Phoenix Suns Draft Watch: Josh Jackson

Jan 16, 2017; Ames, IA, USA; Kansas Jayhawks guard Josh Jackson (11) and Iowa State Cyclones forward Darrell Bowie (10) battle for a lose ball on the floor at James H. Hilton Coliseum. The Jayhawks beat the Cyclones 76-72. Mandatory Credit: Reese Strickland-USA TODAY Sports
Jan 16, 2017; Ames, IA, USA; Kansas Jayhawks guard Josh Jackson (11) and Iowa State Cyclones forward Darrell Bowie (10) battle for a lose ball on the floor at James H. Hilton Coliseum. The Jayhawks beat the Cyclones 76-72. Mandatory Credit: Reese Strickland-USA TODAY Sports /

The draft watch continues this week with the most debated player in this draft: Josh Jackson.

Player Comparison

The freshman guard/forward from Kansas is compared by to Bulls All Star guard Jimmy Butler and rising Spurs star/future league MVP Kawhi Leonard.  The Jayhawks standout is putting up a modest stat line of 15.7 points, 6.7 rebounds, and 3.1 assists per game.  While not comparable to the other top prospects in the draft, this is much better that the 5.6 points, 3.9 rebounds, and 0.7 assists Butler posted as a freshman at Marquette.  It is also superior to the 12.7 points, 9.9 rebounds, and 1.9 assists Leonard put up his freshman year at San Diego State.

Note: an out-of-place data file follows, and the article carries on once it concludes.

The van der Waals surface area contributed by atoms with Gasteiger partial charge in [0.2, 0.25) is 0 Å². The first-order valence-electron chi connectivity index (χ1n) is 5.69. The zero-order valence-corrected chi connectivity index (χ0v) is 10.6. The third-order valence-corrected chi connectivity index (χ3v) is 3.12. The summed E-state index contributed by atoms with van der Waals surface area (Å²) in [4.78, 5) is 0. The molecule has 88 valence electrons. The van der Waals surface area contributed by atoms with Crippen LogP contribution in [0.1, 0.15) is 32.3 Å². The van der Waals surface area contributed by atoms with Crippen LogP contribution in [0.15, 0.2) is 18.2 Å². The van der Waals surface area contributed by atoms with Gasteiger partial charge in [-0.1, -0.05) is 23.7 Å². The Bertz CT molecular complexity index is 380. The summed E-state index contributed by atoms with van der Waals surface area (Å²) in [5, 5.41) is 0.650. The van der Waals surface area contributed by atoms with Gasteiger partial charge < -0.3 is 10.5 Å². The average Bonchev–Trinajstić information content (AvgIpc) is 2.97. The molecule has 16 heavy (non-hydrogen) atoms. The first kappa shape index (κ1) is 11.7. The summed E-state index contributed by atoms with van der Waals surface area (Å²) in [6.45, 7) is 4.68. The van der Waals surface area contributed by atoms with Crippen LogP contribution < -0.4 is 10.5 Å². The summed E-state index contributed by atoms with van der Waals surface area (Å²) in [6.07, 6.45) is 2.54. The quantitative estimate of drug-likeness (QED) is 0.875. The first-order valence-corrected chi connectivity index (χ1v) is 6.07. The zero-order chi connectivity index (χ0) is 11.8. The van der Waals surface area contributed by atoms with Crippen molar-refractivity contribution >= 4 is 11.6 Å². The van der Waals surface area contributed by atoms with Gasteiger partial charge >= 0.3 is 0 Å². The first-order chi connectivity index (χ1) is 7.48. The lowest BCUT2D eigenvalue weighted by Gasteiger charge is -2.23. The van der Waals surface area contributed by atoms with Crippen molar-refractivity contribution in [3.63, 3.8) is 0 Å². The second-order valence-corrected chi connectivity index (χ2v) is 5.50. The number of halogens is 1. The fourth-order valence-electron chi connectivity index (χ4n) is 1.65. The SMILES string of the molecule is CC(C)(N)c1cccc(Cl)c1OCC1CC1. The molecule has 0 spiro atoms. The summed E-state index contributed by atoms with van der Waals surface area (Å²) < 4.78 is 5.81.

Jackson is a less physical player than either Butler or Leonard.  Josh is a lean player standing at 6’8″ and generously weighing in at 207 lbs.  Butler and Leonard, both at 6’7″, had almost 20 lbs more weighing in at 220 lbs and 225 lbs respectively.  On pure appearance Jackson looks more like Los Angeles’s Brandon Ingram.

What sets Jackson apart as a prospect and against these comparisons is the well-rounded nature of his game.  He is currently averaging 1.2 blocks and 1.6 steals again.  This is much better than anything put up by either NBA star in their freshman year.  Jackson is also averaging 32.7% from deep.  While this won’t get him into the Steph Curry discussions, it is considerably better than the 0% put up by Butler or the 20.5% by Leonard.

Why the Suns Would Want Him

The Suns would love to have a defensive stopper who can make up for the horrendous olé defense that Devin Booker plays.  Jackson is exactly that.  At worse, he is a player in the mold of PJ Tucker, Michael Kidd-Gilchrist, or Justise Winslow.  High motor, good defender, who will change the pace of the game without touching the ball.  Those types of players often are the glue to a championship team.

The upside to drafting Jackson is that he has the potential to meet or exceed the Kawhi Leonard comparisons.  Many scouts doubt his ability to score in the NBA because of his poor shooting mechanics.  However, Suns fans will remember that Shawn Marion was a phenomenal jump shooter despite his strange shot.  For every Kidd-Gilchrist where poor form prevents performance, there’s a Bird, Dirk, or Marion who overcomes the mechanical flaws.  If Jackson can become one of those players, he can become an MVP type player because of his well-balanced approach and because he doesn’t need the ball in his hands often to be able to score.